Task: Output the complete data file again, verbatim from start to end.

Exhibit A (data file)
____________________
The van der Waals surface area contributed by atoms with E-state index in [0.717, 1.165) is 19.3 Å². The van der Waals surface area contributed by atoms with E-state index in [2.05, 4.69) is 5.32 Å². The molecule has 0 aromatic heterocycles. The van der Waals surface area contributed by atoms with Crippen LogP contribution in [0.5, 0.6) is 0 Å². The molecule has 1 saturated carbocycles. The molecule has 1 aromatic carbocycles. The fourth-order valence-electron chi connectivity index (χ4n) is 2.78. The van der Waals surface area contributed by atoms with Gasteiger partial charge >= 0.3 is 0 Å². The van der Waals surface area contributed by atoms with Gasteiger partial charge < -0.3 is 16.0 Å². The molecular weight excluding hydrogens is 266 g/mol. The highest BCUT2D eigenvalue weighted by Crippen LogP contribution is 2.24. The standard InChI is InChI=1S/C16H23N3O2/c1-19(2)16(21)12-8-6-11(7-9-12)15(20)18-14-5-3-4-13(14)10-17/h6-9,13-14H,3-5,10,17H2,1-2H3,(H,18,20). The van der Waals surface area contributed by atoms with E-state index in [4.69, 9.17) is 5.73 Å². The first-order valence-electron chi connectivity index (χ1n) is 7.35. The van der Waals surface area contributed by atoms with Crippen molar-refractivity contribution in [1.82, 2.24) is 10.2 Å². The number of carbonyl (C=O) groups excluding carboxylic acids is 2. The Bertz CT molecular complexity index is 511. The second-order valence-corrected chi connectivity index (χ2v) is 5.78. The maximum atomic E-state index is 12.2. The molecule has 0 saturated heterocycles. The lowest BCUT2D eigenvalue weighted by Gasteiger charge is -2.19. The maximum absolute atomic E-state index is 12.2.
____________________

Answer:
The van der Waals surface area contributed by atoms with E-state index in [0.717, 1.165) is 19.3 Å². The van der Waals surface area contributed by atoms with E-state index in [2.05, 4.69) is 5.32 Å². The molecule has 0 aromatic heterocycles. The van der Waals surface area contributed by atoms with Crippen LogP contribution in [0.5, 0.6) is 0 Å². The molecule has 1 saturated carbocycles. The molecule has 1 aromatic carbocycles. The fourth-order valence-electron chi connectivity index (χ4n) is 2.78. The van der Waals surface area contributed by atoms with Gasteiger partial charge >= 0.3 is 0 Å². The van der Waals surface area contributed by atoms with Gasteiger partial charge < -0.3 is 16.0 Å². The molecular weight excluding hydrogens is 266 g/mol. The highest BCUT2D eigenvalue weighted by Crippen LogP contribution is 2.24. The standard InChI is InChI=1S/C16H23N3O2/c1-19(2)16(21)12-8-6-11(7-9-12)15(20)18-14-5-3-4-13(14)10-17/h6-9,13-14H,3-5,10,17H2,1-2H3,(H,18,20). The van der Waals surface area contributed by atoms with E-state index in [4.69, 9.17) is 5.73 Å². The first-order valence-electron chi connectivity index (χ1n) is 7.35. The van der Waals surface area contributed by atoms with Crippen molar-refractivity contribution in [1.82, 2.24) is 10.2 Å². The number of carbonyl (C=O) groups excluding carboxylic acids is 2. The Bertz CT molecular complexity index is 511. The second-order valence-corrected chi connectivity index (χ2v) is 5.78. The maximum atomic E-state index is 12.2. The molecule has 0 saturated heterocycles. The lowest BCUT2D eigenvalue weighted by Gasteiger charge is -2.19. The maximum absolute atomic E-state index is 12.2.